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Old Enmities As Leaders Decide A Future Plan For Europe

  • June 22nd, 2007
  • Posted by EUEditor

pottering-newser-june-07.jpgGovernment leaders discussing deep changes in the organisation of the European Union, at Brussels, were told (21.6.07) that the directly elected European Parliament t wanted the changes made, and would insist on its legal right to review any final decision made.

The Parliament’s President, Hans-Gert Pottering (picture), also criticised statements made by the Polish Prime Minister, Jaroslaw Kaczynski, who has argued against some of the changes proposed and threatened a veto by his government on the whole process.


Dr Pottering said he had told the heads of government at their summit that the Parliament would support the so-called reform treaty of Europe, if it did not reduce standards of democracy, transparency and human rights – and he had said that failure to make an agreement because of blocking by Poland would have many adverse consequences.

“My optimism has paled recently but I have not abandoned all hope”, he told a media conference.

He said bocking would prevent expansion of the European Union , which would keep out the Ukraine, where Poland had special interests.

The Polish government had received support from the European Union when it got intro difficulty with Russia over trade, and the same kind of solidarity was expected when the EU needed to reach an agreement on its future.

“Solidarity is not a one-way street,” he said.

He said the public in Poland supported membership of the European Union and its government should pull into line with the majority.


The parliamentary president was most critical when asked about comments by the Polish Prime Minister that he wanted to preserve Poland’s voting strength under the European system, to make up for the loss of many war dead.

Dr Pottering said there had been many objections to that comment in Germany, and he considered it “very painful and objectionable” to hear such comment in the 21st Century.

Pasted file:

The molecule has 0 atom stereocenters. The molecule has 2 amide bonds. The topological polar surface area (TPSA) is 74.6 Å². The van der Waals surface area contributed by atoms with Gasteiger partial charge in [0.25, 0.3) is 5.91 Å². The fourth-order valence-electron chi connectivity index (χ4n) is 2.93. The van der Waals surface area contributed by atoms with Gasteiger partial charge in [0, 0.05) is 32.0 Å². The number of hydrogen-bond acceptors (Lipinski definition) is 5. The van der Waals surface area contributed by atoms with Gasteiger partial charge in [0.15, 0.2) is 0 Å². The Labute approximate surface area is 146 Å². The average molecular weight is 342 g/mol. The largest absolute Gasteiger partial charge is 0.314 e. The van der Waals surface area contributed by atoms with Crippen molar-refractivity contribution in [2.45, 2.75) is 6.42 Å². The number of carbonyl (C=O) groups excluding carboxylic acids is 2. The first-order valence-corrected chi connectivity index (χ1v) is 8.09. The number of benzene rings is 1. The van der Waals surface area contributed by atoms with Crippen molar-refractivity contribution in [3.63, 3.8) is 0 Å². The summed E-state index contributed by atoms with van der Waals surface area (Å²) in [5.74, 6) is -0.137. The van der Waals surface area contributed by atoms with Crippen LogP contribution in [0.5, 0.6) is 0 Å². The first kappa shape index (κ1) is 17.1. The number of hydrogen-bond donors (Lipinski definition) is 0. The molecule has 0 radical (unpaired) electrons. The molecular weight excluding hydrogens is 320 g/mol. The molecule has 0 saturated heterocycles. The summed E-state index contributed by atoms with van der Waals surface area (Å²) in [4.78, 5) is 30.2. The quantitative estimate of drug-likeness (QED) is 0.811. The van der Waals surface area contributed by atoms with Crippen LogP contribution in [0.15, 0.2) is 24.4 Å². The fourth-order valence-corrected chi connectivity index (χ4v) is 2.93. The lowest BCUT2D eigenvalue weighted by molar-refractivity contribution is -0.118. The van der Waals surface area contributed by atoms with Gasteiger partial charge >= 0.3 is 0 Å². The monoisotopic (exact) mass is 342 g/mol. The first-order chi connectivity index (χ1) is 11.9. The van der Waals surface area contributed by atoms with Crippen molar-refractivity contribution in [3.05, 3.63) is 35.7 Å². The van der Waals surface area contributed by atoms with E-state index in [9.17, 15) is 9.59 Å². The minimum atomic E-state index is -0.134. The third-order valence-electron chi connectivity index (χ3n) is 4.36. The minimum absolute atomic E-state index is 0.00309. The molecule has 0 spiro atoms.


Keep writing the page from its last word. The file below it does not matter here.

“As a European and a German it does hurt me and I feel it is not helpful in the context of the 21st century”, he said.

Mr Kaczynski has become the main obstacle to a settlement of a new treaty which would enact many parts of the proposed European constitution — ratified by 18 governments before being blocked by its rejection in referendums in France and the Netherlands, in 2005.

He says he does not want the system of qualified majority voting contained in the scaled-down plan, because it would weaken Poland’s present position in the way the numbers are done.


Dr Pottering said the European Parliament had called on the heads of government to ensure that the “essence and substance” of the former draft constitution should be kept.

A statement from the Parliament said the ‘crucial results” of the convention that drew it up should not be “watered down” in a new treaty.

It strongly supported parts that would bring in qualified majority voting , replacing the present consensus system, and more scrutiny of EU business by the national parliaments of member countries.

It believed definitions of citizens’ rights should be made enforceable by law.

Hans-Gerd Pottering said the European Union needed to be able to expand but could not take in new member countries, after a forthcoming application by Croatia, unless major changes in the rules went through.

He indicated that decisions taken to weaken the “constitution” plan could be rejected, saying any outcome would have to be scrutinised by the European Parliament, and the parliament would have to be fully involved at each stage in the preparation of any final treaty.

Asked if failure to reach agreement at the Brussels summit would mean that the European Union would divide into different groups of states, with separate forms of agreement, (“slow speed” unification versus “fast speed”), he said instead it would “have to look at new forms of co-operation and integration.”

Picture: Hans-Gerd Pottering media conference, 21.6.07